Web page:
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Asset Management: Keep track of sound clips with metadata9 min read


How to Choose Sound Library Management Software

by Paul Virostek

Are you a composer with a large music library? Do you plan to be one, someday?

Perhaps you’re a producer or editor who juggles music and sound clips daily, and are throwing your hands up to the sky trying to sort your samples strewn across a half dozen hard drives.

If this sounds like you, sound library management can help.

I’ve managed libraries of hundreds of thousands of music tracks and sound effects. At a certain point, the advantage of having dozens of folders of clips begins to work against you. You’ll find yourself, as I had, swimming through a sea of versions, underscores, and alts. In this situation, you’ll find your work becomes entangled in file management, instead of doing what you need to: create.

One way to evade this problem is to organize your collection of tracks with sound library management software, and metadata.

Today’s article explains this software. It will show how you can benefit from using it, and improve the quality of your work. And, finally, it will suggest current options available for you to organize their sound library so you will work better, and faster.

What is Sound Library Management Software?

Sound library management software is also known by the rather dry name of “asset management” software, or music jukebox software. I call it sound browsing software.

In our age of endless data accumulation, sound browsing software allows someone to increase their collection without worrying how they will find, use, or deliver the sounds they need.

What does it do? Sound browsing software has three main goals:

1. To allow all your sound clips to be browsed, searched, and auditioned in one place.
2. To add bonus metadata to each track.
3. To convert and export these sound clips into other formats, or send to sound editing software.

Each task is quite involved. Let’s look at them one at a time.

1. Browsing and Searching Sounds


More sound effects and music tracks are being created and delivered at higher resolutions. Of course, this requires more storage space. Inevitably, a composer will add many external hard drives, just to keep up.

Sound browsing software keeps track of all these files, whether they are all on one drive, or many. Some software can search across networks, or the Internet.

While the sounds may be in disparate places, they are all displayed together within a browser window. Tracks will stack tidily in columns, much like what you’d see in an Excel spreadsheet, or in the search results on the Shockwave Sound website.

Tracks can be sorted by duration, name, file path, and so on, with a single click. This means that your main tracks on hard drive 1 will be grouped neatly with your underscores on hard drive 2.

The software also allows complex searches to find exactly the tracks you need. And, when they’re displayed, your sounds can be auditioned side-by-side using non-linear scrubbing tools.

2. Adding Metadata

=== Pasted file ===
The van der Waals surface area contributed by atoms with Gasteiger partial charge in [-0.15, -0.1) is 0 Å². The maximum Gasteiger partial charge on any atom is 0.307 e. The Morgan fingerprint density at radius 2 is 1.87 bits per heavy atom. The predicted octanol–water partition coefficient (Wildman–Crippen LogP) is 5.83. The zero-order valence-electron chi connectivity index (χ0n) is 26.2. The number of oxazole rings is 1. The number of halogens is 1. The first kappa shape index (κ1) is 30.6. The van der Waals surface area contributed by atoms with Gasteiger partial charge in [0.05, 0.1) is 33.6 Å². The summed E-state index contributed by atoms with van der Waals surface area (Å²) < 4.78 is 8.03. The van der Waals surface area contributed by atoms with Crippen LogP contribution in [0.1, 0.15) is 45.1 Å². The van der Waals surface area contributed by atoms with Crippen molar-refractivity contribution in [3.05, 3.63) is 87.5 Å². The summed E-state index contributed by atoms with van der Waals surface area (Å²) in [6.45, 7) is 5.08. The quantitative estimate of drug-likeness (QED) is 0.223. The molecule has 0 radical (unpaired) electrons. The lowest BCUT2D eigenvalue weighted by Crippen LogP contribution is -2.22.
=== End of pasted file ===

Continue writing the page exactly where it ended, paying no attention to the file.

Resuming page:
The most common way of describing a sound is by its file name. Often this isn’t enough. Some of us pair this file name with more information, such as categories, composer information, and more in Word documents, or spreadsheets. The information in the Word documents is not technically attached to the file itself. The sound file and the Word document live in two different places. This means it can be separated, however, losing your valuable descriptions and data.

In other words, the spreadsheet information is not part of the sound’s data itself. It’s data beyond the file, or metadata.

Metadata is a way of describing a sound beyond its filename. It can involve adding information about publishing societies, instrumentation, and keywords. Unfortunately, there’s only so much of this information that can be stored in the file name text itself. Most file names are limited to 255 characters, and long file names are hard to understand.

Sound browsing software fixes this problem. It writes this text data information directly into the file itself. It doesn’t damage the audio file. In fact, it will sound no differently. What the sound browsing software does is “wrap” the text information of composers, publishers, and categories around the sound file invisibly. Anyone playing the sound will not know the difference. However, when the sound is added to the browsing software, the bonus information is revealed.

Bonus metadata allows you to add endless information to the files. This provides more detail to the file, allowing for richer, and more accurate searches.

The best part? Once the browser software applies the metadata, it is permanently married to it. This bonus information will travel with the file wherever it goes, whether to other composers, producers, or customers. If they open the file in browser software, they’ll see the same rich, detailed data.

3. Exporting Sounds

If we look at the first two points, sound browsing software provides merely librarian services to collections. This keeps an unruly library in check, and adds bonus information for customers (or for yourself).

However, once the sound is within the browsing software, creative people often need to use it beyond merely finding and auditioning libraries. Sound browsing software allows individual clips to be used elsewhere. It has an ability to export tracks.